While apps are helping customers make the most of traditional power sources, they’re also becoming vital to the way we manage renewable energy. Solar power is increasingly popular in sunny California, but there’s a catch: Solar panels supply much of the state’s energy during school and work hours, when demand is low. When the sun sets and people settle in for the night, flipping on lights and cranking their ACs, power plants have to quickly ramp up their fossil fuel plants to meet demand and avoid outages.
The fluctuations in renewable energy can create inefficiencies for operators in managing power loads and demand. This is where a GE app called Dispatch Optimizer comes in. It lets power plant operators monitor what’s happening within their plants and on the grid. It also enables them to optimize operations. This means that when demand rises and electricity costs more (information that energy traders can also use to their advantage), operators know to fire up the gas turbines that power their plants. Conversely, when demand and price fall, they can ease off their turbines, limiting wear and tear. The app could bring an 800-megawatt power plant an additional $1.5 million in additional annual revenue, according to Justin John, controls engineer at GE Global Research.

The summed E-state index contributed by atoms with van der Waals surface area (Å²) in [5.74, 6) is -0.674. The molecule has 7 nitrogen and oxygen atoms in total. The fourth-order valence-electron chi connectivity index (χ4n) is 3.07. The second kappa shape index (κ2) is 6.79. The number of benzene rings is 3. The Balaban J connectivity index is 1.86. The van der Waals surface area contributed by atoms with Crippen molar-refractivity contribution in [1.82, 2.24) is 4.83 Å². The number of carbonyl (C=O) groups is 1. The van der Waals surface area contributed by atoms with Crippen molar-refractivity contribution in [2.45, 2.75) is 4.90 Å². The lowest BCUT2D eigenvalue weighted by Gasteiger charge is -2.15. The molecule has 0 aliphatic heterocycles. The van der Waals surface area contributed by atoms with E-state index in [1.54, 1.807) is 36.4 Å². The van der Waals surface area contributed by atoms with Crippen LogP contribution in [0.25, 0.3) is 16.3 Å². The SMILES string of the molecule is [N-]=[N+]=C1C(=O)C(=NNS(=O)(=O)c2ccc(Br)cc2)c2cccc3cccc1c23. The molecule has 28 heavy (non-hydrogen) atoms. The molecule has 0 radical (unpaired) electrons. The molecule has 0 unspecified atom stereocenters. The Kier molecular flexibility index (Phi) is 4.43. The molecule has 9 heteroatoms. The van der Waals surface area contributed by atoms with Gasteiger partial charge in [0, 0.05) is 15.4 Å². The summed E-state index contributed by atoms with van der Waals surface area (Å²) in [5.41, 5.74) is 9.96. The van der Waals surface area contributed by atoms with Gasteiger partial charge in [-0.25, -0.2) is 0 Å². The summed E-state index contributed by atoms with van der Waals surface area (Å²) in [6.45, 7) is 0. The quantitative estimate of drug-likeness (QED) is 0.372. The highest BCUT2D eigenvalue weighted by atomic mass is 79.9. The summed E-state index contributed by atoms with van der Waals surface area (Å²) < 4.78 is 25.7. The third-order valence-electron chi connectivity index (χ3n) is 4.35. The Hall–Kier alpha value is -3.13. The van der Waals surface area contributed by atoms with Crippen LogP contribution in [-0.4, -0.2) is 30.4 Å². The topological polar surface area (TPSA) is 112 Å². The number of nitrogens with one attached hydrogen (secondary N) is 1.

Data-driven insights are also extending machines’ life spans. A new combined-cycle power plant called Norte III in Mexico’s Ciudad Juarez will rely on GE’s APM tool to keep its turbines in prime condition for pumping out power to 1.5 million residents. The Predix-based app will gather data from the Norte III plant’s equipment, analyze it, predict potential problems and recommend when best to perform maintenance to limit downtime.